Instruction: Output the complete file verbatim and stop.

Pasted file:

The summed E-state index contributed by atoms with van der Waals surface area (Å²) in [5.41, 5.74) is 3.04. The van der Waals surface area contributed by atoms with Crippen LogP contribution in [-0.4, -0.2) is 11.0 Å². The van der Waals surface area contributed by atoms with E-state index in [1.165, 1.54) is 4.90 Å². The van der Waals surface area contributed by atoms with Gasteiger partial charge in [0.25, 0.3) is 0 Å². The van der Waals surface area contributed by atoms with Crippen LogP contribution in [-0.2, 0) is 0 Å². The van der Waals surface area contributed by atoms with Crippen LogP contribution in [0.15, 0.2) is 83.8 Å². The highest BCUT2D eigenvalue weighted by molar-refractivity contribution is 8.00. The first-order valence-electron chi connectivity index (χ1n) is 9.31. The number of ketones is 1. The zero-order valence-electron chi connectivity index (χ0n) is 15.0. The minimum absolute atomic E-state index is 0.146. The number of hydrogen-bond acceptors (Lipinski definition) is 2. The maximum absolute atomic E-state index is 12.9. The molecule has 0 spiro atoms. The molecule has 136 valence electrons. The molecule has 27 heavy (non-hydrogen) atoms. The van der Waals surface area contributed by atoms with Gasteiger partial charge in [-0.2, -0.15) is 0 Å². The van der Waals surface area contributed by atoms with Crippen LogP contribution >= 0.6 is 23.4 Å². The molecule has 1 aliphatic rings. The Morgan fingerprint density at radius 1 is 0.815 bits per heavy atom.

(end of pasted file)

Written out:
The summed E-state index contributed by atoms with van der Waals surface area (Å²) in [5.41, 5.74) is 3.04. The van der Waals surface area contributed by atoms with Crippen LogP contribution in [-0.4, -0.2) is 11.0 Å². The van der Waals surface area contributed by atoms with E-state index in [1.165, 1.54) is 4.90 Å². The van der Waals surface area contributed by atoms with Gasteiger partial charge in [0.25, 0.3) is 0 Å². The van der Waals surface area contributed by atoms with Crippen LogP contribution in [-0.2, 0) is 0 Å². The van der Waals surface area contributed by atoms with Crippen LogP contribution in [0.15, 0.2) is 83.8 Å². The highest BCUT2D eigenvalue weighted by molar-refractivity contribution is 8.00. The first-order valence-electron chi connectivity index (χ1n) is 9.31. The number of ketones is 1. The zero-order valence-electron chi connectivity index (χ0n) is 15.0. The minimum absolute atomic E-state index is 0.146. The number of hydrogen-bond acceptors (Lipinski definition) is 2. The maximum absolute atomic E-state index is 12.9. The molecule has 0 spiro atoms. The molecule has 136 valence electrons. The molecule has 27 heavy (non-hydrogen) atoms. The van der Waals surface area contributed by atoms with Gasteiger partial charge in [-0.2, -0.15) is 0 Å². The van der Waals surface area contributed by atoms with Crippen LogP contribution >= 0.6 is 23.4 Å². The molecule has 1 aliphatic rings. The Morgan fingerprint density at radius 1 is 0.815 bits per heavy atom.